Rhetoric is a process of recognizing and using the most effective strategies for influencing thought.
Every time someone offers information, describes something a particular way, or arranges information in a particular way so that someone else will accept a claim, he or she is making rhetorical decisions.
A savvy writer will include social, cultural, and historical situations to his/her advantage.
They will try to make a conncetion by sharing the audience’s values, assumptions, emotions, and beliefs as well as cultural, past and present political trends, discoveries, local events, and widely used literature.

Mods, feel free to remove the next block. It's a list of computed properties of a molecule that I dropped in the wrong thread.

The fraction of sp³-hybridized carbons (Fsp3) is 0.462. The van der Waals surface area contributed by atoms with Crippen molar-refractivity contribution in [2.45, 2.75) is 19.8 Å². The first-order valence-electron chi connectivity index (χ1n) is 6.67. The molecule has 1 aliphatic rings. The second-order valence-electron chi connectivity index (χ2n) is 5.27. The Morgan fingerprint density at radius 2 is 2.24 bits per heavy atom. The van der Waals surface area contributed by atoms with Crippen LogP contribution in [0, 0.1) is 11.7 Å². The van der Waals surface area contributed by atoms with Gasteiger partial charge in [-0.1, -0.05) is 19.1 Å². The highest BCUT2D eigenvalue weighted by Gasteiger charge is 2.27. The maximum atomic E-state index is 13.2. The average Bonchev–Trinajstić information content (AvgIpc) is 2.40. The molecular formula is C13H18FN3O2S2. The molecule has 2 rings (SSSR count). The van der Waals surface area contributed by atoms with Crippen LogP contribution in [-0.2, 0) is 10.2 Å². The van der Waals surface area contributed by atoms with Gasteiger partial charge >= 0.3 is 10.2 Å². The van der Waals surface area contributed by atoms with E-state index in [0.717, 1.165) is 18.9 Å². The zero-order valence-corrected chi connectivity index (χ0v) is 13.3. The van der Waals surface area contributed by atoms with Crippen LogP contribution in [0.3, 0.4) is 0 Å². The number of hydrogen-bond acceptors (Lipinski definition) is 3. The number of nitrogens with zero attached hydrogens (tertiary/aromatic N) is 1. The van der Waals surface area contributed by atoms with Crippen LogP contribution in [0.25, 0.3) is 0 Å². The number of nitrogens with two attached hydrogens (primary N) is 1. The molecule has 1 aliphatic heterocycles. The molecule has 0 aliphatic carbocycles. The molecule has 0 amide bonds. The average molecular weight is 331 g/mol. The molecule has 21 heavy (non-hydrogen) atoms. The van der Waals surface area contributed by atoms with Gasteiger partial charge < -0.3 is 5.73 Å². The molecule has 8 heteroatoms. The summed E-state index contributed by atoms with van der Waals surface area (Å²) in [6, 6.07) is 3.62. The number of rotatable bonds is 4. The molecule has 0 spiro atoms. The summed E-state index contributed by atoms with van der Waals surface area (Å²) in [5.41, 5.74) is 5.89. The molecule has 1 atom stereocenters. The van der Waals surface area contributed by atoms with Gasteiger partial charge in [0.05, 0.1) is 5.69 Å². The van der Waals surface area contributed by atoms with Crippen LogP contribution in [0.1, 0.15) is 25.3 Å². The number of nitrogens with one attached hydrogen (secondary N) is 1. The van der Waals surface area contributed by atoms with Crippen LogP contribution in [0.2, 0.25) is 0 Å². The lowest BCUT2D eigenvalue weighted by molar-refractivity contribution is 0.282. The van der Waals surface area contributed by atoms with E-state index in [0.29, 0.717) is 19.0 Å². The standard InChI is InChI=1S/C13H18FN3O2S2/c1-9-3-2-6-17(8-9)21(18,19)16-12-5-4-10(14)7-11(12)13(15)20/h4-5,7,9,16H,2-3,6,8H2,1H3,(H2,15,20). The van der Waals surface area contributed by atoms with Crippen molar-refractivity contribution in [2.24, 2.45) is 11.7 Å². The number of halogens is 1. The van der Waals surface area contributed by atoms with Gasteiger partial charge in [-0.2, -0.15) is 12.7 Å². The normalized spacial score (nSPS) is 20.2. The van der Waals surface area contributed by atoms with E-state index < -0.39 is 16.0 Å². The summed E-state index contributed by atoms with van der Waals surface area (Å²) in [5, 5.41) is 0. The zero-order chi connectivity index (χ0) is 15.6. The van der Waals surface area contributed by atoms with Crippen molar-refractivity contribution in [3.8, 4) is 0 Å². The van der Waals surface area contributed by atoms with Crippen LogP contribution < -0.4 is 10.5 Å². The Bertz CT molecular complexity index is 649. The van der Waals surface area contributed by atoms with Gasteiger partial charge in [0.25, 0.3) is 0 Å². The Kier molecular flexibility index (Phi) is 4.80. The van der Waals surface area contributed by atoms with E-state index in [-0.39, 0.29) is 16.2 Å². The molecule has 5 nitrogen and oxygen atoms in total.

Appeals to Character: draw attention to the arguer’s personal nature, integrity, experience, wisdom, or personality. Fend off doubts about arguer’s credibility and make the audience comfortable so as to accept the arguer’s claim.
Enthymemes: are not certain in all situations but emerge in particular situations; contain a number of steps or premises—more than three; contain a missing or unstated premise—those that are obvious are often not state.
Do not require a lot of support, if any, to be taken as truth